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updated 6th October 2014
WHERE TO BEGIN? Chemistry and
Like other disciplines (music, math, art)
electronics is a language that is 'mastered' when the user is able to think
in that language. It is admittedtly hard to start at the beginning.
The text book addresses this by including simple chapters on Chemistry
and Physics, the most obvious being that conductors - what we know
as 'wire' - are the element metals (Copper, Silver Gold, Lead, Tin).
Somewhat less obvious - and less elemental - are the insulators wood,
glass, mica, air, rubber, plastic). Transistors, Diodes and LEDs
are semiconductors - unlike wire, they pass current in only
one direction and are made from the elements Silicon, Germainium,
Gallium, Aresenic and several others.
CHEMISTRY: how the elements are combined to make a device that gives
off a specific color when current is flowing through it
In the first two weeks we will explore
Multimeter. It will let us "see" the relationships of Volts (distance),
Amps / Current (tension), Power / Watts (heat) and Resistance (the bungee,
the light bulb) rated in Ohms. When an incandescent lamp is connected
to a power source - like a car's headlamp ato the battery - current flows,
the filament in the lamp gets so hot it glows. All connected, these
physical relationships produce tangible and measurable results. The
relationships so far are gnerally 'Linear,' and all relate correlate with
Take a Deep Breath...
Let's start with two simple
I had this idea to use a string
of lites to show the difference between Conventional Current Flow (plus
to minus) and Electron Flow (minus to plus). Here goes..
You might be wondering what
actually happens when you turn something on. Everything that matters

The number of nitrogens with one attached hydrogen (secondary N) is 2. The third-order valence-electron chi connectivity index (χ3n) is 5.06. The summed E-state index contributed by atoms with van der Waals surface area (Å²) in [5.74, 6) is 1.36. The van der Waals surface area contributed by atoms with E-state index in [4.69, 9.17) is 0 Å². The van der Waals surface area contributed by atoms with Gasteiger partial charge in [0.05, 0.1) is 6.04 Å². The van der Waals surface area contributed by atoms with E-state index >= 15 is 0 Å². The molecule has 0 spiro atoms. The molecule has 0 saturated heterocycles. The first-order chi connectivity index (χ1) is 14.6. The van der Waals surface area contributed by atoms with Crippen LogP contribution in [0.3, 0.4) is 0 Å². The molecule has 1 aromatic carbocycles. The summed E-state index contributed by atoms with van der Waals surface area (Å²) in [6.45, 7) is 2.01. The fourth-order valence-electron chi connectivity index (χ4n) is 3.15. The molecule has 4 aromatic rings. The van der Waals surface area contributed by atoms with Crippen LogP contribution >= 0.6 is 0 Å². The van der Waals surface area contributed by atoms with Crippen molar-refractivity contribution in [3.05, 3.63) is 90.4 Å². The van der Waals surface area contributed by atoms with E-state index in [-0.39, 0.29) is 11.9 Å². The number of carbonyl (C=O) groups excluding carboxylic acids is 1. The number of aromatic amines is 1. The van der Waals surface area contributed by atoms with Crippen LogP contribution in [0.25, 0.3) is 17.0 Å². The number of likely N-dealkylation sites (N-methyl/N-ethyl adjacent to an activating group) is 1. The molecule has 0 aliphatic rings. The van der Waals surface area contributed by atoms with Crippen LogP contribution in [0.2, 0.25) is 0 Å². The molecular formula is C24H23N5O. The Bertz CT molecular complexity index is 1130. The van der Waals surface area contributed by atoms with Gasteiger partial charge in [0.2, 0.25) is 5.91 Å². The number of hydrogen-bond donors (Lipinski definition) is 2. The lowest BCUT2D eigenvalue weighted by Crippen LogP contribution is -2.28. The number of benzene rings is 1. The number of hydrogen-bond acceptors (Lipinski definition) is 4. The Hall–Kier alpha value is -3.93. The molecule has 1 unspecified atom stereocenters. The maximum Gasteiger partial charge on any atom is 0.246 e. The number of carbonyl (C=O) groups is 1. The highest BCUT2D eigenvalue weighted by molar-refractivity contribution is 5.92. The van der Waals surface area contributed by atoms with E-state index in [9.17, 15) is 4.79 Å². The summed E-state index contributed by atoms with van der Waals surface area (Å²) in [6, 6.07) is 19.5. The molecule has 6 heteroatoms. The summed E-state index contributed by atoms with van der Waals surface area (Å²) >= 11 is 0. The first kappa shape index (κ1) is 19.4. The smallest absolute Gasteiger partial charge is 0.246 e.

is MATTER and it's composed of atomic particles - protons, neutrons and
As the ancient geeks were
stumbling upon the basic building blocks - like generating and measuring
electricity - they had to "guess" when assigning POLARITY, like POSITIVE
and NEGATIVE. They had a fifty-fifty chance of getting it right (they didn't),
consequently, we have two ways at looking at how current flows. CONVENTIONAL
CURRENT flows from plus to minus - that's what the ancient geeks thought.
Later, once everybody had test equipment that could assist in deciphering
the laws of physics. It was determined that electrons were doing the moving
and shaking during the "current dance."
So, take a look at the sting
of lights. Electrons are in BLUE, moving from right-to-left. Holes are
in black and move from left to right.
I got this overview of "Holes"
In solid state physics, an electron hole
(usually referred to simply as a hole) is the absence of an electron from
the otherwise full valence band. A full (or nearly full) valence band is
present in semiconductors and insulators. The concept of a hole is essentially
a simple way to analyze the electronic transitions within the valence band.
Hole conduction can be explained by the